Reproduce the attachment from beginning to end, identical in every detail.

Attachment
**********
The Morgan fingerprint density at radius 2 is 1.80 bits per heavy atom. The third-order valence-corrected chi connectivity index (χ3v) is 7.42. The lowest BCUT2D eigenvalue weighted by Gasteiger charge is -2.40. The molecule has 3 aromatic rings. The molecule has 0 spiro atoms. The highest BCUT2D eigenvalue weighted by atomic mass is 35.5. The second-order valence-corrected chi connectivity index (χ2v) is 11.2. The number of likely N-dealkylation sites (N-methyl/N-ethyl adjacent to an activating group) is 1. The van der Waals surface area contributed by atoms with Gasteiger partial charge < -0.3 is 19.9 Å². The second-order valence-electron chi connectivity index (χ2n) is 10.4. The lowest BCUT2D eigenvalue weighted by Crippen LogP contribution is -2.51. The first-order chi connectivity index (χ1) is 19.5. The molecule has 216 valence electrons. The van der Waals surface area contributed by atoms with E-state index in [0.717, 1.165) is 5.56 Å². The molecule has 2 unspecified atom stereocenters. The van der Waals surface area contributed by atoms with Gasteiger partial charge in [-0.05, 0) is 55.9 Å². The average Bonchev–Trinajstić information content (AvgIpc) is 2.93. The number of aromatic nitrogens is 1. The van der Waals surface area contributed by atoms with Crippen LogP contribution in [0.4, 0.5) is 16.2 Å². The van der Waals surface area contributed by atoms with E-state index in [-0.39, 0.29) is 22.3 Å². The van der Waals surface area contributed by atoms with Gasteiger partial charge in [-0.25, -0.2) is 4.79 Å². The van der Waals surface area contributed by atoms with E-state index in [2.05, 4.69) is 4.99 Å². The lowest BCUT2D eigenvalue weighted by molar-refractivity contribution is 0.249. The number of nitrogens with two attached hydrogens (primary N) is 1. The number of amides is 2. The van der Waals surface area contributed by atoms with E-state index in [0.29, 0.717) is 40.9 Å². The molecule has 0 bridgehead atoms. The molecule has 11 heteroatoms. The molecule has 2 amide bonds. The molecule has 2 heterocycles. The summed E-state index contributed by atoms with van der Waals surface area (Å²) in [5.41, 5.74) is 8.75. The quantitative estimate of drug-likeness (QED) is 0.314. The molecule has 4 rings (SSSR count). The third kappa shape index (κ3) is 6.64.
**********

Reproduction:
The Morgan fingerprint density at radius 2 is 1.80 bits per heavy atom. The third-order valence-corrected chi connectivity index (χ3v) is 7.42. The lowest BCUT2D eigenvalue weighted by Gasteiger charge is -2.40. The molecule has 3 aromatic rings. The molecule has 0 spiro atoms. The highest BCUT2D eigenvalue weighted by atomic mass is 35.5. The second-order valence-corrected chi connectivity index (χ2v) is 11.2. The number of likely N-dealkylation sites (N-methyl/N-ethyl adjacent to an activating group) is 1. The van der Waals surface area contributed by atoms with Gasteiger partial charge < -0.3 is 19.9 Å². The second-order valence-electron chi connectivity index (χ2n) is 10.4. The lowest BCUT2D eigenvalue weighted by Crippen LogP contribution is -2.51. The first-order chi connectivity index (χ1) is 19.5. The molecule has 216 valence electrons. The van der Waals surface area contributed by atoms with E-state index in [0.717, 1.165) is 5.56 Å². The molecule has 2 unspecified atom stereocenters. The van der Waals surface area contributed by atoms with Gasteiger partial charge in [-0.05, 0) is 55.9 Å². The average Bonchev–Trinajstić information content (AvgIpc) is 2.93. The number of aromatic nitrogens is 1. The van der Waals surface area contributed by atoms with Crippen LogP contribution in [0.4, 0.5) is 16.2 Å². The van der Waals surface area contributed by atoms with E-state index in [-0.39, 0.29) is 22.3 Å². The van der Waals surface area contributed by atoms with Gasteiger partial charge in [-0.25, -0.2) is 4.79 Å². The van der Waals surface area contributed by atoms with E-state index in [2.05, 4.69) is 4.99 Å². The lowest BCUT2D eigenvalue weighted by molar-refractivity contribution is 0.249. The number of nitrogens with two attached hydrogens (primary N) is 1. The number of amides is 2. The van der Waals surface area contributed by atoms with E-state index in [0.29, 0.717) is 40.9 Å². The molecule has 0 bridgehead atoms. The molecule has 11 heteroatoms. The molecule has 2 amide bonds. The molecule has 2 heterocycles. The summed E-state index contributed by atoms with van der Waals surface area (Å²) in [5.41, 5.74) is 8.75. The quantitative estimate of drug-likeness (QED) is 0.314. The molecule has 4 rings (SSSR count). The third kappa shape index (κ3) is 6.64.